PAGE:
Conor: I was wondering- Fleshgod Apocalypse, it’s a pretty interesting name. It’s a little ‘different’ and more evocative than the typical death metal fare, like “Cumgushing Fist” or something! I was wondering how this name came together, it really seems to fit the sound you have.

Cristiano: There are a couple of aspects involved. The first is that when we first decided to build up the band, we had an idea of doing a certain concept, and we wanted it to be representative of the concept- the moniker. What we actually did is that the name came up from Paolo our bass player, he’s the one that’s usually good with words, he’s best with lyrics and stuff. And he came up with this name that is weird, you know? You first hear it, and you’re thinking, ‘what’, it means nothing, you know? But even if the word ‘Fleshgod’- which isn’t a word, it doesn’t exist- it shouldn’t say anything, but it says what it is. We wanted it to be a vision of the destruction of humanity, made by itself. It’s pretty much- the Fleshgod, the god-made-of-flesh, the human being. Apocalypse, the destruction, the finality.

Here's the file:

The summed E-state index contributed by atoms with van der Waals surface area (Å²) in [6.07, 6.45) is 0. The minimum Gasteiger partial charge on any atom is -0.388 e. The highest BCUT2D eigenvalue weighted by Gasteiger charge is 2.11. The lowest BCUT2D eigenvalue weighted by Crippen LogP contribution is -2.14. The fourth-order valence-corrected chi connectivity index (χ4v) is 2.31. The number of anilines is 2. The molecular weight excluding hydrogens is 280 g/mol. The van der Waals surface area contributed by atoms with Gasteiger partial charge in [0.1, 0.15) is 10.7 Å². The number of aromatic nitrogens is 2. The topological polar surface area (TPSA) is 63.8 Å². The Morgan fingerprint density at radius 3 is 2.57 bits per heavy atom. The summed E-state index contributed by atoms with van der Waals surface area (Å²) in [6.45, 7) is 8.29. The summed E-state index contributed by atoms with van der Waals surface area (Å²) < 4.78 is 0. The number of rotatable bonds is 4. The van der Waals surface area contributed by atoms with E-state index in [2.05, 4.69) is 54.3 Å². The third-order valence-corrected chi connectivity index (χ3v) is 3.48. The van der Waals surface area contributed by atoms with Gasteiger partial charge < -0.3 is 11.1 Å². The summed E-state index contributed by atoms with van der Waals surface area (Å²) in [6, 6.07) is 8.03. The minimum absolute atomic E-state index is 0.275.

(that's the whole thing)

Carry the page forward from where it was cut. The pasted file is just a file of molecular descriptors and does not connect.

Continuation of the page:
Tommaso: The difference between saying “Humanity” and saying “Fleshgod”- which we consider synonymous with humanity, it’s the fact that we put the attention on the fact that humanity is the god of themselves, because you could give many names to the idea of God, so something that controls what happens… But in the end, it’s the people that control, it’s the people that lead our societies and nations to do things, to get into wars, in some way to destroy themselves. That’s the concept of apocalypse. It’s a cycle. In some way, in history, it always happens. Humanity creates some situation, and the escape from that situation is violence, for some reason. Because we are not able to do it some other way.

Cristiano: That’s largely what we talk about in the albums as well. In different ways of course, but it’s all the same general concept. Just to add to that, the second part aspect of it is that we decided to keep the name because it’s weird. It’s strange, it’s different… so you can recognize it! Not something that you can recognize as a genre or certain kind of music, it’s something unique, from our point of view!

Conor: I’d like to know if you guys would agree with this, but when I’m describing your band’s music to someone, I’d try not to call you guys ‘symphonic metal’ because that usually reminds me of some pretty girl in a dress going “WAAAHHHH!” *Laughs* Whereas you’re not quite that, but I’d say you’re classical music played via death metal means.